[13:26] Bejiita Imako: aaa yes thats logical things as also not commit crimes et.
[13:26] Corronach: ok! hehe
[13:26] herman Bergson: We can write volumes about that...
[13:26] Corronach: true
[13:26] herman Bergson: to begin with the commandment: Greed is good!
[13:26] Loo Zeta-Ah: If society functions for the good of all within it then one can submit to that ideology
[13:26] Corronach: it's good for those who benefit from it. not so for the others.
[13:27] herman Bergson: problem with communism was that it claimed to be for the good of all , Loo
[13:27] Gemma Allen: Yes-ah!
[13:27] Gemma Allen: and was not
[13:27] Corronach: yes indeed. a lovely idea that went horribly wrong.
[13:27] Loo Zeta-Ah: mmm
[13:27] Corronach: deeply flawed
[13:27] herman Bergson: It did indeed....
[13:27] Bejiita Imako: indeee
[13:27] Bejiita Imako: d
[13:27] Bejiita Imako: no good thing
[13:28] Loo Zeta-Ah: because of the individuals within it?
[13:28] Bejiita Imako: went really bad
[13:28] Corronach: it's an ideology that is vulnerable to the misuse of power, ironically
[13:29] herman Bergson: I think we have lost a few basic feelings nowadays....
[13:29] Mikki Louise: by subjugating the masses to the point where they do not question those in power... or it is impossible for them to change the nature of those in power
[13:29] herman Bergson: The most important seems to me the feeling of solidarity with each other
[13:29] Bejiita Imako: aaa
[13:29] Bejiita Imako: like in north korea
[13:29] Loo Zeta-Ah: yes
[13:29] Corronach: i agree with that herman
[13:30] Bejiita Imako: yes
[13:30] Corronach: it's the piece of collectivism that i wish we still had. to be able to sacrifice a bit of yourself sometimes to help someone else.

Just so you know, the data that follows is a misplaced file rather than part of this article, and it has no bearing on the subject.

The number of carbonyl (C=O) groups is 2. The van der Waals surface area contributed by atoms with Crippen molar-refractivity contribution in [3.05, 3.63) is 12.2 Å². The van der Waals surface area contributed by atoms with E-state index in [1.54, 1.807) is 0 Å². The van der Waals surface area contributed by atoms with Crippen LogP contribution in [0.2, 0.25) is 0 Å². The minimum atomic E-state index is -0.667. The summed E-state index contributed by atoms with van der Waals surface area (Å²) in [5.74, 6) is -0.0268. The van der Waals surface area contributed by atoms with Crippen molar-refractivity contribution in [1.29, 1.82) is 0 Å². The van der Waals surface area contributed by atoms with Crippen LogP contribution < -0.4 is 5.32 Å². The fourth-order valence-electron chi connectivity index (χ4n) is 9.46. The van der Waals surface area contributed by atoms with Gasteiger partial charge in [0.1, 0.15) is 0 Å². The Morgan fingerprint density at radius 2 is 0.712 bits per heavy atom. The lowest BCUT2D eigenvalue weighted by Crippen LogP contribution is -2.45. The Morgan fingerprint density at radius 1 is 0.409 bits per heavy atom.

[13:30] Bejiita Imako: thats important
[13:30] herman Bergson: We are forced to be consumers....everyone for himself....
[13:30] Corronach: yes
[13:30] Bejiita Imako: ah
[13:31] herman Bergson: we are imprisoned in this attitude by the bizzar belief that economy means GROWTH
[13:31] Corronach: oh no don't get me started
[13:31] herman Bergson: or actually.....more dividend for shareholders...
[13:31] Loo Zeta-Ah: Interesting that Equity theory is now emerging as we are suffering oppression in the WEst due to economics
[13:31] Mikki Louise: it was funny and also sad, to see in the news... a story of a group of men who had a night out, a few drinks.. and when they stopped for something to eat, the noticed and fixed a broken bicycle rack... sad that acts of kindness are too rare they make big news
[13:32] Gemma Allen: hmmm
[13:32] herman Bergson: Can you elaborate a bit in "Equity theory " Loo
[13:33] Loo Zeta-Ah: Ye let me get the references
[13:33] Bejiita Imako: yes
[13:33] herman Bergson: What is so stricking.....
[13:34] herman Bergson: the people who caused the economic crisis are still on their jobs and not in jail for instance
[13:34] Corronach: power and influence.
[13:34] Corronach: inequality, in the end.
[13:34] herman Bergson: The banks are dealing like they did before...
[13:34] Bejiita Imako: indeed, those guys ruined many peoples lives
[13:34] Corronach: it's the capitalist machine.
[13:35] herman Bergson: The absurdity of Flash trade still exists though it has no economic value at all except of making money at great risk for some individuals
[13:35] Loo Zeta-Ah: